- Never wash or reuse disposable gloves.
- Reusable gloves must be washed before removal, handled only by the cuff and then properly stored.
- Wash your hands thoroughly with soap and water when changing into fresh gloves and after working with any hazardous materials.
- Always remove gloves when picking up a telephone, touching door knobs, elevator buttons, or other equipment others touch bare-handed. Transport hazardous materials between labs using secondary containers that can be carried without gloves. Personal protective equipment should never be worn outside the laboratory area. (See printable PDF)
- Double gloving — Use double gloves to provide additional protection while still allowing freedom of movement. If a spill occurs, or if the glove starts to degrade or tear, hands will be protected after the contaminated outer gloves are removed. Check the outer glove frequently for signs of degradation, such as a change in color or texture. Re-glove whenever degradation occurs.
- Sleeve length — Make sure your gloves overlap the lower sleeves and cuffs of your lab coat or coverall when working with hazardous materials. Long-sleeved gloves or disposable arm-shields may be worn for further protection. Chemical resistant sleeve protectors are available through the PPE Office.
- Glove boxes — These sealed containers give additional protection when working with a highly toxic substance. They also provide an inert atmosphere for compounds that are sensitive to water or air. Glove bags serve the same purpose, and are more economical for short-term uses.
Dispose of used and damaged gloves according to whether or not they are contaminated with a hazardous material:
Natural rubber or latex gloves DO NOT offer adequate protection against most hazardous materials and should only be used if recommended by a manufacturer for a particular chemical. Repeated exposure to latex and latex products may result in the development of latex allergies. To avoid latex sensitivity, switch to nitrile or another non-latex chemical appropriate disposable glove.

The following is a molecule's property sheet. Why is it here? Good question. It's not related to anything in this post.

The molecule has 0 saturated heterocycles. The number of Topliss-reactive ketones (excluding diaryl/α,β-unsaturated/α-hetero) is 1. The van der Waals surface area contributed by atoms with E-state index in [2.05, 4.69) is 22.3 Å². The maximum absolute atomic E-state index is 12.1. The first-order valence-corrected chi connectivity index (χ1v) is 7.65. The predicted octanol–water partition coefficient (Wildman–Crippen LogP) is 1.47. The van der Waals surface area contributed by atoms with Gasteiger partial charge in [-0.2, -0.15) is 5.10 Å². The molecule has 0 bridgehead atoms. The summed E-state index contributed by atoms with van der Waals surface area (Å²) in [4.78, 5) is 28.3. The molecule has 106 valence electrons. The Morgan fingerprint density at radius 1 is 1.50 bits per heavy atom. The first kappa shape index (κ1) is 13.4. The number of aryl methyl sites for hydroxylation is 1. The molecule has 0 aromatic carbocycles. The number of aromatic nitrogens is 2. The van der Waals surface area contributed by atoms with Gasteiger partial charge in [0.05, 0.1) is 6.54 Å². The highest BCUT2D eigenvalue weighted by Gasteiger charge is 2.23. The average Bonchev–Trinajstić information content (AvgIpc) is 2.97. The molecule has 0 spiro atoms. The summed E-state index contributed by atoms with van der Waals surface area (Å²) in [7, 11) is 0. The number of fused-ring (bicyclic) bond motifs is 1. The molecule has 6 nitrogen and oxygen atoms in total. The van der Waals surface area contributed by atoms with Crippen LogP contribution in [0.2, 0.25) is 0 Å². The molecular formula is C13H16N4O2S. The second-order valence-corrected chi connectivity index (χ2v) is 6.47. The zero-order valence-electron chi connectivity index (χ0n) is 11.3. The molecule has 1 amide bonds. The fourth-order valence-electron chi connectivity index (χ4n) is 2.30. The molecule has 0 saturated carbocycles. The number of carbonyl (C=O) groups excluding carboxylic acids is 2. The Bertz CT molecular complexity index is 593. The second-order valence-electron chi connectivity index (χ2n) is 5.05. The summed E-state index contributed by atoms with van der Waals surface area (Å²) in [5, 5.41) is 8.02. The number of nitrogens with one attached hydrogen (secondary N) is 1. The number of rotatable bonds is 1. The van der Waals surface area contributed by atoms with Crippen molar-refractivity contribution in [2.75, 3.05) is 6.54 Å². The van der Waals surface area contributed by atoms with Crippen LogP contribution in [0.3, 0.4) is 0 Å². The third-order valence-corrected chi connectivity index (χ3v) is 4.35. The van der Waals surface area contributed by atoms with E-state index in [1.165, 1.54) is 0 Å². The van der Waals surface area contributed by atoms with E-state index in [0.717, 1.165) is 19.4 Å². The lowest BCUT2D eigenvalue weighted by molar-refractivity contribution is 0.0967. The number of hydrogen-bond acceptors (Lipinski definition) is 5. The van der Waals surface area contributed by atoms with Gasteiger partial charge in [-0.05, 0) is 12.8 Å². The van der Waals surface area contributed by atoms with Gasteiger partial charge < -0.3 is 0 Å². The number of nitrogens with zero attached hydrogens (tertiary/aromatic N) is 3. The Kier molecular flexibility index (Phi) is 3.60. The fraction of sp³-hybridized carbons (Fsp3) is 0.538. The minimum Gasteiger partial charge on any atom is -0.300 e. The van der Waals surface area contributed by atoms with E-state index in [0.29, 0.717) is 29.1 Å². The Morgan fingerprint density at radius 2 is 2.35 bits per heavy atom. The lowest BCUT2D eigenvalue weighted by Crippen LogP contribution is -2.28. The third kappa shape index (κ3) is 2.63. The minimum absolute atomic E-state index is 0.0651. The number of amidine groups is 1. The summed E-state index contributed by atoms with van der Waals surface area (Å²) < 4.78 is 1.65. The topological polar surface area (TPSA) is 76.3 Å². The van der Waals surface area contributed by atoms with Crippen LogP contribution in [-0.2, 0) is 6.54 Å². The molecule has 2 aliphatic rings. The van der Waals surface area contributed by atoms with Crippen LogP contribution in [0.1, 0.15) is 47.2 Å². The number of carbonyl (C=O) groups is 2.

Note: Latex allergy is often associated with allergies to certain foods, especially avocados, potatoes, bananas, tomatoes, chestnuts, kiwi and papaya.
Types of Latex Reactions:
- Irritant contact dermatitis — A common reaction even in those who don’t have a true latex allergy, which produces itchy, dry and irritated hands from wearing powdered latex gloves.
- Allergic contact dermatitis — A sensitivity that results from exposure to the chemicals added to latex, which produces a rash that begins 1 or 2 days after contact and may produce oozing blisters that are localized near the area of contact, but can spread to other parts of the body if touched.
- Latex allergy — An immediate reaction to latex exposure with symptoms that can include hives, itching, nausea, abdominal cramping and facial swelling with itchy, watery eyes. Emergency treatment for anaphylaxis may be required.
How to Respond to a Latex Reaction:
- Learn to recognize the signs of latex allergies: rashes, hives, itching, eye irritation, nasal or sinus irritation, asthma, coughing or shortness of breath, or (rarely) shock.
- If you develop any of these symptoms, report a possible latex reaction to your supervisor and contact COEM for a medical evaluation.